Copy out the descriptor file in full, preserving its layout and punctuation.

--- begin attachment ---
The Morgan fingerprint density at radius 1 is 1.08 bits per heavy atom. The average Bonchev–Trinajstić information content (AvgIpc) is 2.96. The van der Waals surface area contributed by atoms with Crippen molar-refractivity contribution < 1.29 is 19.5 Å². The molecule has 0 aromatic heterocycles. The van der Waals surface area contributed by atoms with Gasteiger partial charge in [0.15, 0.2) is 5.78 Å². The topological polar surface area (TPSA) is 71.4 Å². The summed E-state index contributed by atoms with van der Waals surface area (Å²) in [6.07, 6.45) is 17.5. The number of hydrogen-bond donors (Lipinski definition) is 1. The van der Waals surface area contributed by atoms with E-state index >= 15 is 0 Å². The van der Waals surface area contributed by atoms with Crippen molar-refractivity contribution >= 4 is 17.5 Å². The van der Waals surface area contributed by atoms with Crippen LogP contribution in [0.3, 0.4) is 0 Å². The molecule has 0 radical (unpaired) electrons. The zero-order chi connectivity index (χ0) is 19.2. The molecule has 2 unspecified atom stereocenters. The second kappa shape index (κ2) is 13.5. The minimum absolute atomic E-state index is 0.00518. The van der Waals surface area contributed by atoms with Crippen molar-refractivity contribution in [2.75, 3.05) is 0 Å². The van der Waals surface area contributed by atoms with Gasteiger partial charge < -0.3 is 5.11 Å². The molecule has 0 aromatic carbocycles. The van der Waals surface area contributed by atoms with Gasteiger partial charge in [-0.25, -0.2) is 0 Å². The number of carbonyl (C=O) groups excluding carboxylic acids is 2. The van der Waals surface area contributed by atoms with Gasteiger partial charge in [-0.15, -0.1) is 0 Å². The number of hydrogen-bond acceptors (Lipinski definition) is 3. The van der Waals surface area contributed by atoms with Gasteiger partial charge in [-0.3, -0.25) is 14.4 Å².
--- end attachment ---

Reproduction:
The Morgan fingerprint density at radius 1 is 1.08 bits per heavy atom. The average Bonchev–Trinajstić information content (AvgIpc) is 2.96. The van der Waals surface area contributed by atoms with Crippen molar-refractivity contribution < 1.29 is 19.5 Å². The molecule has 0 aromatic heterocycles. The van der Waals surface area contributed by atoms with Gasteiger partial charge in [0.15, 0.2) is 5.78 Å². The topological polar surface area (TPSA) is 71.4 Å². The summed E-state index contributed by atoms with van der Waals surface area (Å²) in [6.07, 6.45) is 17.5. The number of hydrogen-bond donors (Lipinski definition) is 1. The van der Waals surface area contributed by atoms with E-state index >= 15 is 0 Å². The van der Waals surface area contributed by atoms with Crippen molar-refractivity contribution >= 4 is 17.5 Å². The van der Waals surface area contributed by atoms with Crippen LogP contribution in [0.3, 0.4) is 0 Å². The molecule has 0 radical (unpaired) electrons. The zero-order chi connectivity index (χ0) is 19.2. The molecule has 2 unspecified atom stereocenters. The second kappa shape index (κ2) is 13.5. The minimum absolute atomic E-state index is 0.00518. The van der Waals surface area contributed by atoms with Crippen molar-refractivity contribution in [2.75, 3.05) is 0 Å². The van der Waals surface area contributed by atoms with Gasteiger partial charge < -0.3 is 5.11 Å². The molecule has 0 aromatic carbocycles. The van der Waals surface area contributed by atoms with Gasteiger partial charge in [-0.25, -0.2) is 0 Å². The number of carbonyl (C=O) groups excluding carboxylic acids is 2. The van der Waals surface area contributed by atoms with Gasteiger partial charge in [-0.15, -0.1) is 0 Å². The number of hydrogen-bond acceptors (Lipinski definition) is 3. The van der Waals surface area contributed by atoms with Gasteiger partial charge in [-0.3, -0.25) is 14.4 Å².